The banking industry's credibility sank so low after the collapse of 2008 that there were doubts it could ever again be the trusted provider of credit in the U.S. economy. In one sense, though, the banks have been telling it straight all along--via stock prices that really tell the story about where the U.S. economy is heading.
In two of the most important stock moves in recent history, bank shares have been reliable indicators of what's next. Here's how: The Standard & Poor's bank stock index started falling in early 2007, sending a clear warning of falling credit quality more than a year before the 2008 financial market collapse.
Those same bank stocks also foreshadowed the rally that propelled stocks to a five-year high in January, when equities had their best monthly start to any year since 1967.
While the first month usually sets the tone for the year, it remains to be seen whether this rally has staying power. One place to watch for an early indicator could again be the banking sector, which has been providing the signal for the market's moves as the financial sector has gone through its most difficult period since the Great Depression.
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"The leadership of the banking stocks is absolutely imperative, and it's been proven multiple times," says Art Hogan, managing director of Lazard Capital Markets. "You have to keep watching the sector now to see how they fare going forward."
The finance sector as a whole is often hard to read because the high rollers and risk takers in the space create a lot of noise and volatility. One way to cut through it is to watch either the relatively low-beta Standard & Poor's Banks Select Index, and the SPDR S&P Bank ETF, an exchange-traded fund that tracks the S&P banking index, or the KBW Bank Index, which that ETF tracked during the crisis (it switched to the S&P version in 2011). Using the KBW index as a filter, you would have seen a sector quietly shedding one-third of its value in an orderly downhill move that lasted through all of 2007.
The SPDR ETF went through that descent without ever experiencing the volatile ups and downs of investment banks at the time. As it fell, Goldman Sachs and other large investing houses continued higher in 2007, buoyed by trading profits and cheered by bullish calls by their executives right up until the crisis began to unfold.
Bear Stearns, the first major firm to require a government-assisted bailout, was trading near all-time highs in early 2008 until $30 billion in losses turned up and its stock dropped 84 percent in a single day in March 2008. Goldman, as well, tumbled in a series of dramatic one-day declines.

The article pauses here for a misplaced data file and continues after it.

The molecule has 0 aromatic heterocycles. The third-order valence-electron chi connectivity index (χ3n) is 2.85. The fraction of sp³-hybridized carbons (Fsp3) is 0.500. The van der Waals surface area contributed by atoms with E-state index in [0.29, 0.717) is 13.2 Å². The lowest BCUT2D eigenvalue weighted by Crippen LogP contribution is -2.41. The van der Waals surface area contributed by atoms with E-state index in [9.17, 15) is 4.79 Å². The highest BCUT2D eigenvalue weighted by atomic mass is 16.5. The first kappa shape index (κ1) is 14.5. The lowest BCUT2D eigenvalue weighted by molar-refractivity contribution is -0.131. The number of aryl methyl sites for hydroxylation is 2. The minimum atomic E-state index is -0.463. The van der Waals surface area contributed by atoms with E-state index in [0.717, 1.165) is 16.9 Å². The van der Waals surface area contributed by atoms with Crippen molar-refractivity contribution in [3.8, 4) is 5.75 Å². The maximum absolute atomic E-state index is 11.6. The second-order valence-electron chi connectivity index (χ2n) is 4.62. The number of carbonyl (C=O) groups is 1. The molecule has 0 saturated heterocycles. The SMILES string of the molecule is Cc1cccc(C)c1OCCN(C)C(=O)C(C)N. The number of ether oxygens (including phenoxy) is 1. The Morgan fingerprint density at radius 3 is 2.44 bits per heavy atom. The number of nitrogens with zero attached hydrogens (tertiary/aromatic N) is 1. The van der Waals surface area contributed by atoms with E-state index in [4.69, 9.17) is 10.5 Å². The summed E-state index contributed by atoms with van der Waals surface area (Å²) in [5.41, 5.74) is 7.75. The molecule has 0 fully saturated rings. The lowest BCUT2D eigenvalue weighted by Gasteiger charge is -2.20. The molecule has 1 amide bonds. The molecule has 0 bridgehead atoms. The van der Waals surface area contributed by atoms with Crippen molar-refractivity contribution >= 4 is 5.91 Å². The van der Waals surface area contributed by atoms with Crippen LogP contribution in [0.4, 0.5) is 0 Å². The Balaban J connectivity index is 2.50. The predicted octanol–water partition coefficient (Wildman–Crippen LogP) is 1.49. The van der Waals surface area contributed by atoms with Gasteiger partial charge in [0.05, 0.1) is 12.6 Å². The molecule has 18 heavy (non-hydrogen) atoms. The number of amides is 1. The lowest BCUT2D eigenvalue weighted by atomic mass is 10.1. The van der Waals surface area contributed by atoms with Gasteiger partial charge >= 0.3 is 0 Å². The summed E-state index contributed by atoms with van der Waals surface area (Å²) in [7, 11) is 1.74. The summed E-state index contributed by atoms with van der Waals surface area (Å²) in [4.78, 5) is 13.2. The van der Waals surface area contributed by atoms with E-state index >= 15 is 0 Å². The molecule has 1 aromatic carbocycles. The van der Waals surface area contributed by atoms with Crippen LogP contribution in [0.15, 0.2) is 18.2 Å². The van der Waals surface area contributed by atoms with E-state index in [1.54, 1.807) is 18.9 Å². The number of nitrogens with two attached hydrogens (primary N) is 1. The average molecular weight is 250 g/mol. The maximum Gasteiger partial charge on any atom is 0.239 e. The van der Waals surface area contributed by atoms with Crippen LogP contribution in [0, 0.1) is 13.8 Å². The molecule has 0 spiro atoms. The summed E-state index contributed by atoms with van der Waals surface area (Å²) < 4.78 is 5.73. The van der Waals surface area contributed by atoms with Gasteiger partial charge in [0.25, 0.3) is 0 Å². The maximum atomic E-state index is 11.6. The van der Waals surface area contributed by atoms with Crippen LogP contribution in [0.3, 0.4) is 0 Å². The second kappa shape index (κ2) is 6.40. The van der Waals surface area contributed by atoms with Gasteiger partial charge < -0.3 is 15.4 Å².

[Read: Don't Fight the Central Bank Rally.]
Fast-forward to 2012 and, without much fanfare, the S&P banks have booked a steady rise of just over 20 percent since last August while the Dow was about to go into a steep 1,000-point decline in September. The KBW index includes some big names--among them Bank of America and Citigroup--but most of its 40 components are lesser-known regional banking powers such as Comerica, SunTrust, and PNC. These major lenders to Main Street businesses and retail customers operate financial niche businesses on a national level, but they avoid the notoriety that comes with Wall Street investment banks' high-stakes deals, mega-bonuses, and the trading scandals that seem to continually follow them.
"The finance sector is meant to be the conduit of the story--and they are not supposed to become the story themselves," says Hogan. "Since the downturn, they have been getting back to the basics and cleaning up their balance sheets. And they are in better shape now."
In the post-collapse era, regulators have pushed banks to shed risky business and focus on the basics of business lending and mortgage operations. The recent rise in the KBW index reflects the ability of commercial banks to grow the bread-and-butter lending activities that have been their traditional strengths. The Wells Fargo/Gallup Small Business Index of credit availability reached its highest level in three years last summer in an early sign that lending was on the rise. At the same time, housing prices rose 5.5 percent through November last year and consumer confidence hit a four-year high.
With conditions improving and banks lending more to Main Street borrowers, especially in the form of home mortgages, blue-chip companies of the Dow are also seeing demand rise and are starting to invest cash they have hoarded since the crash.
[In Pictures: The S&P's 10 Worst Trading Days]
As the Dow nears all-time highs, the banks, hardest hit in the downturn, remain far below their peaks. "The banks could end up taking a smaller percentage of the total market capitalization than they did at the peak before the crash," says Lazard's Hogan. The financial sector's overall share of the Standard & Poor's 500 valuation peaked at 22 percent in 2006 and is now at about 15 percent.
So it's the direction of the bank-sector index, not the overall market value, that's most important now. In an economy that's made up largely of services, it's bank credit that provides the rails that carry the recovery. Another key to this recovery could be the part of the economy that goes nowhere, the real estate owned by Americans. "The banks play a central role in housing finance and they were not lending because of all that uncertainty. But the lending goes up because real estate goes up. And we are seeing it now. That feeling of well-being is returning," he says.
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